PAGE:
We did it again. We gathered up strollers, suitcases, booster seats, our passports, and, oh wait, yes, our kids and flew to Vienna. The kids were great on the plane. After traveling with babies and toddlers, I am grateful for their flashes of reasonable-ness, their ability to watch in-flight entertainment, and *not* sit on my lap the whole time.
From Vienna, we took an hour train ride to Bratislava, Slovakia, where we planned to spend a couple of days getting over the acute phase of jet lag. Experience has taught us that an affordable, urban place is best for this purpose. You can always find late night food in a city and no one blinks an eye at sleeping in.
This wasn’t our first time in Bratislava. This is an advantage since we know the pivo place next to our hotel has good, traditional food and is kid-tolerant. We know, too, that the zoo is worth returning to.
Once acclimated to Central European time, we bought snacks, sticker books, and beer and boarded a train for Budapest, Hungary.
The train was so crowded that, at first, Tim was stuck in another car with our luggage. A fellow passenger told me there was a kid section on the train so the girls and I struggled along looking for it. Every compartment we passed was stuffed with people. The walkways were nearly impossible to get through.
Eventually, we ended up in an area intended for bikes and wheelchairs. Vanessa and Zara gamely plopped on the floor while I anxiously hoped Tim, who had all the tickets, would find us before the ticket master. Miraculously, he did, and not only that, he managed to talk the ticket master into kicking out the college age guys taking up seats in a kid compartment. I spent the rest of that trip extra grateful for the seats we had.
Tim booked us a lovely room at the Intercontinental Hotel overlooking the Danube River. Sitting on the bed, you could look up and see this view.
For dinner, we went to a nearby restaurant along river and had goulash two ways. Goulash is so good even Vanessa likes it.
Budapest is a beautiful, friendly city. We were there during an air race, which added an additional thrill to our visit. It also added a lot of extra noise and walking but if I could choose again, I’d take the airshow.
The small planes would speed by, roaring past exquisite historical buildings lining the Danube, doing loops, banking through large cones and ending in an exhuberant release, disappearing off into the sky. Loud speakers announced times and penalties (too much G, not enough smoke).
On our first full day in Budapest, we walked to Margaret Island, Margitsziget,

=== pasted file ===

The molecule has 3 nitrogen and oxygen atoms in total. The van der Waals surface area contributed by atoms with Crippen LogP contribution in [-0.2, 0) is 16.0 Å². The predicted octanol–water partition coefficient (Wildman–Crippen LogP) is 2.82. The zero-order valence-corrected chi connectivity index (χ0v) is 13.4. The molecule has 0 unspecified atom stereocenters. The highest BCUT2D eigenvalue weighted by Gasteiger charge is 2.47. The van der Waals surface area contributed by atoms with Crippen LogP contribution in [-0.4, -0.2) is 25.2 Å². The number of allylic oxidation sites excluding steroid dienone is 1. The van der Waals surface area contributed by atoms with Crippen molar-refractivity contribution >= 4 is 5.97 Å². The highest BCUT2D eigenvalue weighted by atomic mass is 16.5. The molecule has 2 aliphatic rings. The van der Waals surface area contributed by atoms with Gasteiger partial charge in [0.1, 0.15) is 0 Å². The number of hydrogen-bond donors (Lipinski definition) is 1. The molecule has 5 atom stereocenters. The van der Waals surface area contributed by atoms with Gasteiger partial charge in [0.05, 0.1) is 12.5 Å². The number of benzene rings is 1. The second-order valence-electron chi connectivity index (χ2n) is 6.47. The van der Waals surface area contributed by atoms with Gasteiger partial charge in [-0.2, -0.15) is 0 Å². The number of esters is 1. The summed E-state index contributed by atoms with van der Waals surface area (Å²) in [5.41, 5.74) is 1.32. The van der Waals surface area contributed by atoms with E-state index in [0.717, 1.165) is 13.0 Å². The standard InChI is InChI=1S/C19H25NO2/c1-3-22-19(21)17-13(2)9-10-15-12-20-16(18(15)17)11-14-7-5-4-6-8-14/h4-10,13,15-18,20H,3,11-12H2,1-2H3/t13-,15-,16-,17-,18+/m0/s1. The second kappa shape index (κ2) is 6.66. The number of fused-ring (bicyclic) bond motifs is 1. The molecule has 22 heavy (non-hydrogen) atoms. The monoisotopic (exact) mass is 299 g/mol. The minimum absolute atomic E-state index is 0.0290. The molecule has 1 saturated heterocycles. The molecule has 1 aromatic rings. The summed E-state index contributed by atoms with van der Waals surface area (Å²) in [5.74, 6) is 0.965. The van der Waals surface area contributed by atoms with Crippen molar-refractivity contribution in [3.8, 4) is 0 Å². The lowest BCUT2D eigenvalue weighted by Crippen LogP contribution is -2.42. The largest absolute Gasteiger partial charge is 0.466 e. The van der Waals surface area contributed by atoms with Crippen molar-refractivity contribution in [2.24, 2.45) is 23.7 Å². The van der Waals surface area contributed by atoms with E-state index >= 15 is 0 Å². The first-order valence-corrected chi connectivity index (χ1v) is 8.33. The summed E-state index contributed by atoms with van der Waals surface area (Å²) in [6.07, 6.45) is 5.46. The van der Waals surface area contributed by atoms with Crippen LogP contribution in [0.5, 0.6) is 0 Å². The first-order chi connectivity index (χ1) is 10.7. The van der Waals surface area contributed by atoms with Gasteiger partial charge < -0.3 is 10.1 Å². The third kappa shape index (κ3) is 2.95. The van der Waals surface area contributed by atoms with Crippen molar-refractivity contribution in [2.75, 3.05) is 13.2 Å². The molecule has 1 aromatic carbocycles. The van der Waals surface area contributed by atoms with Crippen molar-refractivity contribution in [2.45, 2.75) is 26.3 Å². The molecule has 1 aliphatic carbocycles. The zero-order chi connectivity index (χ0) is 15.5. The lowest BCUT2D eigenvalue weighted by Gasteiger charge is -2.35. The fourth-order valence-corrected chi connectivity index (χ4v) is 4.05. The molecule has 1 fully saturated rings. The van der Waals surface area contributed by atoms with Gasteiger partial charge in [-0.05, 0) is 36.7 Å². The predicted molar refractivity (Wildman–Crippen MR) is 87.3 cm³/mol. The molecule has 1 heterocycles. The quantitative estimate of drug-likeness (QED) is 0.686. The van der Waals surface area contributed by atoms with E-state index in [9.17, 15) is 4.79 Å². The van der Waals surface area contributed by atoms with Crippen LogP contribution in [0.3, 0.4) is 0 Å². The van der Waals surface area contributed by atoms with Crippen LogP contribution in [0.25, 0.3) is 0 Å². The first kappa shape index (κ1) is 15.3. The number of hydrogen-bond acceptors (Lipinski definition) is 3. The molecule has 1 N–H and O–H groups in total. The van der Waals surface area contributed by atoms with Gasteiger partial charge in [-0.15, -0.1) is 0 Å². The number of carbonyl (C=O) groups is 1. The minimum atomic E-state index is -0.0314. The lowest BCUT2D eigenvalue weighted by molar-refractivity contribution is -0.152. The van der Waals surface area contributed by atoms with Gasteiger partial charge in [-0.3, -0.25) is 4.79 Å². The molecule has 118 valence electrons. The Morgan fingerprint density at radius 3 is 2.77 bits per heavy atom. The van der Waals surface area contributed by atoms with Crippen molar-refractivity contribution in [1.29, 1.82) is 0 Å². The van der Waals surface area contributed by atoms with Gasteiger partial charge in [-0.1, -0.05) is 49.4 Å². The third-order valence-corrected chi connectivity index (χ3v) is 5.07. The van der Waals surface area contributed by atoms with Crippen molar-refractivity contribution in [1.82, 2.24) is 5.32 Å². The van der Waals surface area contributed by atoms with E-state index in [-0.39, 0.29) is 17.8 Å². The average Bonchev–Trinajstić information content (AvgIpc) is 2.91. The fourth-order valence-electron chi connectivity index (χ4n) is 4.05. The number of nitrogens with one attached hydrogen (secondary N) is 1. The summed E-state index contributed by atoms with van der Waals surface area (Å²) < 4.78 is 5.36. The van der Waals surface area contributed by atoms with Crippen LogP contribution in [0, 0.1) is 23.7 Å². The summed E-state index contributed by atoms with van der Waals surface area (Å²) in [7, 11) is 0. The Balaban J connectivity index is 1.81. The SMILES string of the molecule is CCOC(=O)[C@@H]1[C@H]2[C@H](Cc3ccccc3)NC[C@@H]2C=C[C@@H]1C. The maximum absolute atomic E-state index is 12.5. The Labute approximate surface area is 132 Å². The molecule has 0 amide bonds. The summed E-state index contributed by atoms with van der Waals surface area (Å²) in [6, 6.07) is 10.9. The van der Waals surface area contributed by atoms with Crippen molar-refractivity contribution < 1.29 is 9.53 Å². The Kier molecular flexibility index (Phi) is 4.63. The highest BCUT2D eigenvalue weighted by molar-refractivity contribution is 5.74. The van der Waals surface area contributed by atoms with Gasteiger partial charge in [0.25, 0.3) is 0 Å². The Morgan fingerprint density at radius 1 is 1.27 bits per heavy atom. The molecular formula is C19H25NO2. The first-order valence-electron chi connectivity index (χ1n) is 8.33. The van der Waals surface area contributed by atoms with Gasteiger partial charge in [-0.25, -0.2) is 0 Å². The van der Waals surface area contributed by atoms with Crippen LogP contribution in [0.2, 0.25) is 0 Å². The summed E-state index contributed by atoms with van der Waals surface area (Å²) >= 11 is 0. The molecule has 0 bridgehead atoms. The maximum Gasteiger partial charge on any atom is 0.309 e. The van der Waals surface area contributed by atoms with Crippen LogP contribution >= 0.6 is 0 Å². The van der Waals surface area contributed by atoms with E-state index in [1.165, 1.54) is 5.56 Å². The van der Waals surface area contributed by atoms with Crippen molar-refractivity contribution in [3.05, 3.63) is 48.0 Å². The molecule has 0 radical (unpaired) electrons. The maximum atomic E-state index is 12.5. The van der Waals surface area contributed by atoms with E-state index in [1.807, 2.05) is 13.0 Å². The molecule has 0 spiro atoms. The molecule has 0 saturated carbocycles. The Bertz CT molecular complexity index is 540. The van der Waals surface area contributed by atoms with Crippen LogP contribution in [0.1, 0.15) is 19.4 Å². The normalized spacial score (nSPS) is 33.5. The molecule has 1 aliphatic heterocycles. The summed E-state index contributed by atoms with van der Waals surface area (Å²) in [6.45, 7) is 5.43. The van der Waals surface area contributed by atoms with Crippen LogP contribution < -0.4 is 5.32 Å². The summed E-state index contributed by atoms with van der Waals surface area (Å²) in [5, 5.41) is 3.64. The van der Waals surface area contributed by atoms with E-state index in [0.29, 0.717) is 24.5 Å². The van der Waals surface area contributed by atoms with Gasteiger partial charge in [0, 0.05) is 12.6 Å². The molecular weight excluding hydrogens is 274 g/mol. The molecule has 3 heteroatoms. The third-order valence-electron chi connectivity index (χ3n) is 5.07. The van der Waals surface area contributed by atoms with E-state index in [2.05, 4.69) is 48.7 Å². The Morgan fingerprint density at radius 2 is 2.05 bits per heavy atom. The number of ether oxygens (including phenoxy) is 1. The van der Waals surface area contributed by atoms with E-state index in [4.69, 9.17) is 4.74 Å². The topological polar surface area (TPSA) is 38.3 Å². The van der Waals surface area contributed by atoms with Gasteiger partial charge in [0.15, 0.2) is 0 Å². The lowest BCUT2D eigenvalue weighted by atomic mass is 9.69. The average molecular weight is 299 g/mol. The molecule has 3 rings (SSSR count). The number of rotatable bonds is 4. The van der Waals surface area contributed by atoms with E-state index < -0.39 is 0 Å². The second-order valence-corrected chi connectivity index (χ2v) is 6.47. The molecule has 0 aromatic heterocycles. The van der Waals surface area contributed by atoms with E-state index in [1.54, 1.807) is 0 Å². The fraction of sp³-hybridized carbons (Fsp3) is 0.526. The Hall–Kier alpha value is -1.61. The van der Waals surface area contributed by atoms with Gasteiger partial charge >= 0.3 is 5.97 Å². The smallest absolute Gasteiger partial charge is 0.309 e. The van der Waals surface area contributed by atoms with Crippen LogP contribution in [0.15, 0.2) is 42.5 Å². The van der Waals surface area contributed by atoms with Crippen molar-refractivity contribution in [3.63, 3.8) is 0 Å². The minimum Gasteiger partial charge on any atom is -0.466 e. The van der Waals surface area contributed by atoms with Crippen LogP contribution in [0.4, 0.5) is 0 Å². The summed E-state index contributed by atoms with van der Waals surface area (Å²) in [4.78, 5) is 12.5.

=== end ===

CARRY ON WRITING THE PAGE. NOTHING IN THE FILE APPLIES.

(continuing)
formerly royal hunting grounds and now a large park with gardens, musical fountains, an aqua park, a petting zoo, bike rentals and more.
You could use the toilets for a fee. A modest fee, I’ll admit, but it poses a problem when your four year old only lets you know she has to go after it becomes an emergency and you have no foreign money on you. The cost also adds up when someone has a pea-sized bladder.
One of the things we anticipated visiting in Budapest was the baths/pools. It’s a thing here. The aqua park was relatively empty, probably because it wasn’t a hot day. The girls had a blast–they don’t care if they’re starting to turn blue from the cold. Personally, I wasn’t quite as eager.
Eventually, we found the warmer pools, which were great until the time came to get out of the water. Then it was all that jittery “I’m cold, I’m hungry!” type of talk.
Budapest Castle was almost directly across the river from our hotel but the nearest bridge was closed during the day for the air race. This was a bummer since we’re pushing two kids in strollers and I have a bad right ankle. Tim looked up how we could take public transit to the castle but it would take a long time and it was such a beautiful day, I wanted to walk anyway.
It was quite fun to walk the long way around, we enjoyed the racing planes, the gorgeous clouds, and the other people around us. At one point we stopped for a beer. Later we stopped for coffee and cake.
Tim and Vanessa wanted to explore the labyrinth under the castle. He’d read that there were kid tours at a certain time and we ended racing up the seemingly never ending steps, strollers in hand, trying to make it on time. Tim is a vigorous walker and I find myself often–ok always–falling behind.
Luckily both girls were willing to do the stairs themselves because I, for one, had enough trouble hauling myself and the stroller up the hill and it would have been so much harder to carry a 40 pound kid. I almost felt like Cinderella for a minute as I looked around between breaths.
Unfortunately, we never did find the kid tour for the labyrinth but we had a blast exploring it on our own. Some sections were completely dark, some had low lighting and “fog,” and all of it had creepy music. We read about how Dracula had been inprisoned there and it had been a shelter during the second World War.
Vanessa got a little unnerved at certain points but overall the girls were impressively brave. I overheard two teenage girls using them as examples of why they should be able to handle the dark. “See, that four year old isn’t scared…”
After all that walking, I loved taking the funicular down the hill from the castle.
We finished the day at a beer festival on top of a mall–guess who’s idea? There was casual food, lots of beer, of course, and a playground for the kids. The World Cup has been going on and Europeans are watching it everywhere we go. It adds a fun element to the trip and I get to sit down!
Next up: Taking an eight hour train ride to Belgrade, Serbia. Will we have seats this time? How long do we have to wait for passport control at the border? Did we bring enough snacks? Will someone in our group have a meltdown? Check back to find out.